Orleans House or Orleans House Gallery is the primary art exhibition venue of the Greater London Borough of Richmond upon Thames. Famous for its stunning 18th century interior design, the structure is a Palladian villa nested on six acres of garden and woodland near the banks of the River Thames.
Visited by over 40,000 tourists, students, and artists every year, the gallery offers art displays and exhibitions, festivals, and art education programs that are open to the general public.
For more information about the many great historic buildings in the area, visit our page on historic houses.
Orleans House was built in the early 18th century for the English politician, diplomat, and royal envoy James Johnston. In 1720, a superb baroque octagonal room designed by architect James Gibbs was commissioned by Johnston ostensibly to entertain George II's Queen Consort, Caroline who was a close friend to Johnston.
Between 1813 and 1815, the Duc D'Orleans, Louis-Phillippe lived briefly in the Johnston villa during his exile after he was implicated in the plot of his commanding officer General Charles-Francois du Perier Dumouriez to overthrow the French revolutionary government. The house was later named after the exiled French royalty.
By the early 20th century, the house fell into disrepair and was finally demolished in 1926. Parts of the property including Gibb's octagonal room were fortunately preserved after a local art patron Nellie Levy interceded and left the property along with her sizable art collection to the Richmond upon Thames borough council.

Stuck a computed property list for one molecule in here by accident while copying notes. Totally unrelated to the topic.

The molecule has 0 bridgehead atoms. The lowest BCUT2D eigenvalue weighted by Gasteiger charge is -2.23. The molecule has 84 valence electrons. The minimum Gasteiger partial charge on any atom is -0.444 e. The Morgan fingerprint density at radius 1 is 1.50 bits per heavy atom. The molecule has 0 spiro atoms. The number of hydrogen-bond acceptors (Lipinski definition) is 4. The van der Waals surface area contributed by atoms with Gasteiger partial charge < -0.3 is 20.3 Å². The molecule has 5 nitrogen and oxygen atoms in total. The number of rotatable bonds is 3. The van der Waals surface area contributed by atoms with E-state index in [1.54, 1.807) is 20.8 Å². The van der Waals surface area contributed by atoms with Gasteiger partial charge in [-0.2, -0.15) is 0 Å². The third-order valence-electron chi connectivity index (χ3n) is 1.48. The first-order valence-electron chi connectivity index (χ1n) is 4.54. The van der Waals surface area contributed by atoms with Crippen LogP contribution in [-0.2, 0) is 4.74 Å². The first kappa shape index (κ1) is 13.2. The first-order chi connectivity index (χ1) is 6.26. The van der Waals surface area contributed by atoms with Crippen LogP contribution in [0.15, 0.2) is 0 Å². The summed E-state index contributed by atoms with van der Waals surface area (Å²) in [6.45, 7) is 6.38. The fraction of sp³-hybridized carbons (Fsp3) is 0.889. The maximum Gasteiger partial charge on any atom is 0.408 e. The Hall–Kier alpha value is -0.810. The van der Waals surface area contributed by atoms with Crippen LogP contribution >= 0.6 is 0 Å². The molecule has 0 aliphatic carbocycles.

The building was converted into an art gallery in 1972. Between 2005 and 2008, the Coach House Education Centre, the Stables Gallery, and the North Stables cafe were added to the property during extensive refurbishing works undertaken by architects Patel Taylor.
The Orleans House Gallery is home to the extensive London Borough of Richmond upon Thames' art collection. On regular display are a portrait of James Johnston (the original owner of the property) by 18th century portrait artist Thomas Gibson, paintings of Orleans House by Canadian artist Arthur Vickers and artworks by several other artists. The gallery also houses the remarkable Burton Collection which includes all the paintings, photographs, and personal effects of the famed British explorer, diplomat and scholar Richard Francis Burton.
Orleans House Gallery hosts six free historical and contemporary exhibitions a year for the public and was shortlisted in the prestigious Art Fund Prize in 2009.
Artistic visitors who want to mix their recreation with short exercises in creativity can call Orleans House before their visit and enroll to join any of the regular art workshops at the gallery. This is a great location to learn more about architecture and history and enjoy nature - and the famous Marble Hill House and Ham House, surrounded by their own extensive woodland parks and gardens, are nearby.
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Easter is just around the corner, so you might want to think about booking a table for Easter Sunday lunch.